9. The First Holiday You Split or Host
Photo Credit: Melissa McCrotty
Why It’s Big
When you were engaged, you may have gone to one family's house for half of a holiday, then the "other side's" to continue the celebration. Or you may have just gone to your family's house, while your groom went to his. Now that you're married, you'll both face the nervewracking question of where to spend the holidays. Will you take turns, use alternate years, or just invite everyone over to your place? It's important because there's a lot of relatives who hold onto family tradition dearly and don't like change. If your families live very far apart, it can be tough to decide who gets first dibs on major events like Christmas or Hanukkah.
How to Deal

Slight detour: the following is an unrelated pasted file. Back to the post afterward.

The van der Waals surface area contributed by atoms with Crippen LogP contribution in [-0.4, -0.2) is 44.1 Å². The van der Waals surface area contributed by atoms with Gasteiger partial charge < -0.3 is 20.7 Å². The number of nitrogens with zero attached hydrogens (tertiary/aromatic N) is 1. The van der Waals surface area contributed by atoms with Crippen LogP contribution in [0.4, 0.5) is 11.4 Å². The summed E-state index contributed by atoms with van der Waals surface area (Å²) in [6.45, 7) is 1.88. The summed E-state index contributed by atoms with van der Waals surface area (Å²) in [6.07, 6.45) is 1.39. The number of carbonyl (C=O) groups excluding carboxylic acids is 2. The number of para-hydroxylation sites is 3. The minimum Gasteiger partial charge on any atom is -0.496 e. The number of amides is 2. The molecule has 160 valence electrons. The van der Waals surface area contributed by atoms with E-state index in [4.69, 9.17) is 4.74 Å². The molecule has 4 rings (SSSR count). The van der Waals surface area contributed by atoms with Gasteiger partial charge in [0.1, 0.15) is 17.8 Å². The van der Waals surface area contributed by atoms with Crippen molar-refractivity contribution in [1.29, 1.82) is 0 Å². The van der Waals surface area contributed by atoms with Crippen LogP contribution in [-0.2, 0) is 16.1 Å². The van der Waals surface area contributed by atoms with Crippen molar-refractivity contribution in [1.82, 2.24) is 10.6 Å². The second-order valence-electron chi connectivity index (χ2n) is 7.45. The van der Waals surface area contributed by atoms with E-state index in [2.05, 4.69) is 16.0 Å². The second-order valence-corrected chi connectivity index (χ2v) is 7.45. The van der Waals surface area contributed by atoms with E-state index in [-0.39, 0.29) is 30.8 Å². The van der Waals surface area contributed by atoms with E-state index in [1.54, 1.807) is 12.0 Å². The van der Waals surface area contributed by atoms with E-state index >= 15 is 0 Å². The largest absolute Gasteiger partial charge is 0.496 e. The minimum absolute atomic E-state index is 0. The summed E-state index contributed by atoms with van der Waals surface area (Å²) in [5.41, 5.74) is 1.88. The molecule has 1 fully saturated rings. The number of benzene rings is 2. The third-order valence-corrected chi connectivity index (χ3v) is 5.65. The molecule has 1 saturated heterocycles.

Before you talk to your families about this—they may approach you about it months in advance, to get a jump on the competition—talk with each other about any special circumstances that will help make the decision easier for you. Perhaps a parent or grandparent has an illness, or your brother and his wife just had a baby. One family's circumstances may make it a no-brainer as to which "side" gets to have you first. Accept the fact that someone might not be happy about changing family tradition, so you might have a Scrooge at your table. Don't let that overshadow the importance of this being your first married holiday together. If you and your husband decide to host, consider this first year an experiment; you can always switch it up next year. But no matter what you plan with your families, it's also important to plan something special just for the two of you. Start a new holiday tradition you'll keep going every year and make your gift exchange really special, so that the last hours of the holiday are blissfully yours together.